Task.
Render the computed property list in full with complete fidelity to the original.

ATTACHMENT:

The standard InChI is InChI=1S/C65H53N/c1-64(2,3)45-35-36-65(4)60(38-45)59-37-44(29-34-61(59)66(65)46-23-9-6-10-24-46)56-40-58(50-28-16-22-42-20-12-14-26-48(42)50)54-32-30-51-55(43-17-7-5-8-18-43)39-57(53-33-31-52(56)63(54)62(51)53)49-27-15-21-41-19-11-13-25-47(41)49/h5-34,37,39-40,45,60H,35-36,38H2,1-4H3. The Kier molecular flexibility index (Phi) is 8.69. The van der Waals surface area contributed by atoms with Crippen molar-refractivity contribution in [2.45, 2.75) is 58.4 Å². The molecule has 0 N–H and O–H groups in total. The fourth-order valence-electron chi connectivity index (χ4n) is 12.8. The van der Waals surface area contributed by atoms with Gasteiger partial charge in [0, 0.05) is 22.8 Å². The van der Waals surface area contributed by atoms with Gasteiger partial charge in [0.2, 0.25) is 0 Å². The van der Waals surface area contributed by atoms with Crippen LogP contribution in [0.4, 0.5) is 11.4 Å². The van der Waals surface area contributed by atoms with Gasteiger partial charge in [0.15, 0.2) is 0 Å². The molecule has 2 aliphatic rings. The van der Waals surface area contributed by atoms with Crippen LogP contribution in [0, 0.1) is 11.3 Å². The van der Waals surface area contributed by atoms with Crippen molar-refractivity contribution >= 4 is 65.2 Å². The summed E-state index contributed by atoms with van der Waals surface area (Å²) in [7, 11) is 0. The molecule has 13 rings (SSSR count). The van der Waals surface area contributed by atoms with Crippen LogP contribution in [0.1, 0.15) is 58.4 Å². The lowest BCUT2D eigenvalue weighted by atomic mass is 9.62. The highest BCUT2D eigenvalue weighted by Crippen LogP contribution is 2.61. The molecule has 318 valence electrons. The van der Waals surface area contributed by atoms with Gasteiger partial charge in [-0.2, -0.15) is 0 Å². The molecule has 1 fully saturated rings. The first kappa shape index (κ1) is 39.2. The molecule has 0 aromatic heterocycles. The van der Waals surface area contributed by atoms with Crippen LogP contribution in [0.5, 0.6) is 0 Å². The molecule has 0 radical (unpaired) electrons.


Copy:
The standard InChI is InChI=1S/C65H53N/c1-64(2,3)45-35-36-65(4)60(38-45)59-37-44(29-34-61(59)66(65)46-23-9-6-10-24-46)56-40-58(50-28-16-22-42-20-12-14-26-48(42)50)54-32-30-51-55(43-17-7-5-8-18-43)39-57(53-33-31-52(56)63(54)62(51)53)49-27-15-21-41-19-11-13-25-47(41)49/h5-34,37,39-40,45,60H,35-36,38H2,1-4H3. The Kier molecular flexibility index (Phi) is 8.69. The van der Waals surface area contributed by atoms with Crippen molar-refractivity contribution in [2.45, 2.75) is 58.4 Å². The molecule has 0 N–H and O–H groups in total. The fourth-order valence-electron chi connectivity index (χ4n) is 12.8. The van der Waals surface area contributed by atoms with Gasteiger partial charge in [0, 0.05) is 22.8 Å². The van der Waals surface area contributed by atoms with Gasteiger partial charge in [0.2, 0.25) is 0 Å². The van der Waals surface area contributed by atoms with Crippen LogP contribution in [0.4, 0.5) is 11.4 Å². The van der Waals surface area contributed by atoms with Gasteiger partial charge in [0.15, 0.2) is 0 Å². The molecule has 2 aliphatic rings. The van der Waals surface area contributed by atoms with Crippen LogP contribution in [0, 0.1) is 11.3 Å². The van der Waals surface area contributed by atoms with Crippen molar-refractivity contribution >= 4 is 65.2 Å². The summed E-state index contributed by atoms with van der Waals surface area (Å²) in [7, 11) is 0. The molecule has 13 rings (SSSR count). The van der Waals surface area contributed by atoms with Crippen LogP contribution in [0.1, 0.15) is 58.4 Å². The lowest BCUT2D eigenvalue weighted by atomic mass is 9.62. The highest BCUT2D eigenvalue weighted by Crippen LogP contribution is 2.61. The molecule has 318 valence electrons. The van der Waals surface area contributed by atoms with Gasteiger partial charge in [-0.2, -0.15) is 0 Å². The molecule has 1 fully saturated rings. The first kappa shape index (κ1) is 39.2. The molecule has 0 aromatic heterocycles. The van der Waals surface area contributed by atoms with Crippen LogP contribution in [0.5, 0.6) is 0 Å². The molecule has 0 radical (unpaired) electrons.